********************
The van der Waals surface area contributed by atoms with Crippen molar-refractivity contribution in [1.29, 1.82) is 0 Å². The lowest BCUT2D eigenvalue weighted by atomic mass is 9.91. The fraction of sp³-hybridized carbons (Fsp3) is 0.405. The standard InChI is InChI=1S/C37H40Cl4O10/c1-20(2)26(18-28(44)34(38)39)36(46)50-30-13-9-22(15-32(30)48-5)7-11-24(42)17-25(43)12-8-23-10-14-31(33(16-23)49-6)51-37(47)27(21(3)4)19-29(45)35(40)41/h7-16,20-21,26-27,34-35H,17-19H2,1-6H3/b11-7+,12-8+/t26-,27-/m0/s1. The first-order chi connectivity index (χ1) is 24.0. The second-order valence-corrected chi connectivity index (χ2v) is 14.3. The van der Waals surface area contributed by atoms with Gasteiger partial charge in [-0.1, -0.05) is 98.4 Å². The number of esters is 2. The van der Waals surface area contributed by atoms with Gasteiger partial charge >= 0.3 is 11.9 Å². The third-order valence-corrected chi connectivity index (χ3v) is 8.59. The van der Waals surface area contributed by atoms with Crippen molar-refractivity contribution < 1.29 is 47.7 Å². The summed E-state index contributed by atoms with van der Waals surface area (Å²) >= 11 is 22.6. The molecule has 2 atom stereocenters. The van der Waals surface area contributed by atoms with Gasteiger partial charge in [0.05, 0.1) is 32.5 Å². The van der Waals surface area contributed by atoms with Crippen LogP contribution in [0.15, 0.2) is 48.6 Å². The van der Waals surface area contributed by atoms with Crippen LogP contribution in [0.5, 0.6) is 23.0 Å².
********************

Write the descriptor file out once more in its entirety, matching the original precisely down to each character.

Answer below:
The van der Waals surface area contributed by atoms with Crippen molar-refractivity contribution in [1.29, 1.82) is 0 Å². The lowest BCUT2D eigenvalue weighted by atomic mass is 9.91. The fraction of sp³-hybridized carbons (Fsp3) is 0.405. The standard InChI is InChI=1S/C37H40Cl4O10/c1-20(2)26(18-28(44)34(38)39)36(46)50-30-13-9-22(15-32(30)48-5)7-11-24(42)17-25(43)12-8-23-10-14-31(33(16-23)49-6)51-37(47)27(21(3)4)19-29(45)35(40)41/h7-16,20-21,26-27,34-35H,17-19H2,1-6H3/b11-7+,12-8+/t26-,27-/m0/s1. The first-order chi connectivity index (χ1) is 24.0. The second-order valence-corrected chi connectivity index (χ2v) is 14.3. The van der Waals surface area contributed by atoms with Gasteiger partial charge in [-0.1, -0.05) is 98.4 Å². The number of esters is 2. The van der Waals surface area contributed by atoms with Gasteiger partial charge >= 0.3 is 11.9 Å². The third-order valence-corrected chi connectivity index (χ3v) is 8.59. The van der Waals surface area contributed by atoms with Crippen molar-refractivity contribution < 1.29 is 47.7 Å². The summed E-state index contributed by atoms with van der Waals surface area (Å²) >= 11 is 22.6. The molecule has 2 atom stereocenters. The van der Waals surface area contributed by atoms with Gasteiger partial charge in [0.05, 0.1) is 32.5 Å². The van der Waals surface area contributed by atoms with Crippen LogP contribution in [0.15, 0.2) is 48.6 Å². The van der Waals surface area contributed by atoms with Crippen LogP contribution in [0.5, 0.6) is 23.0 Å².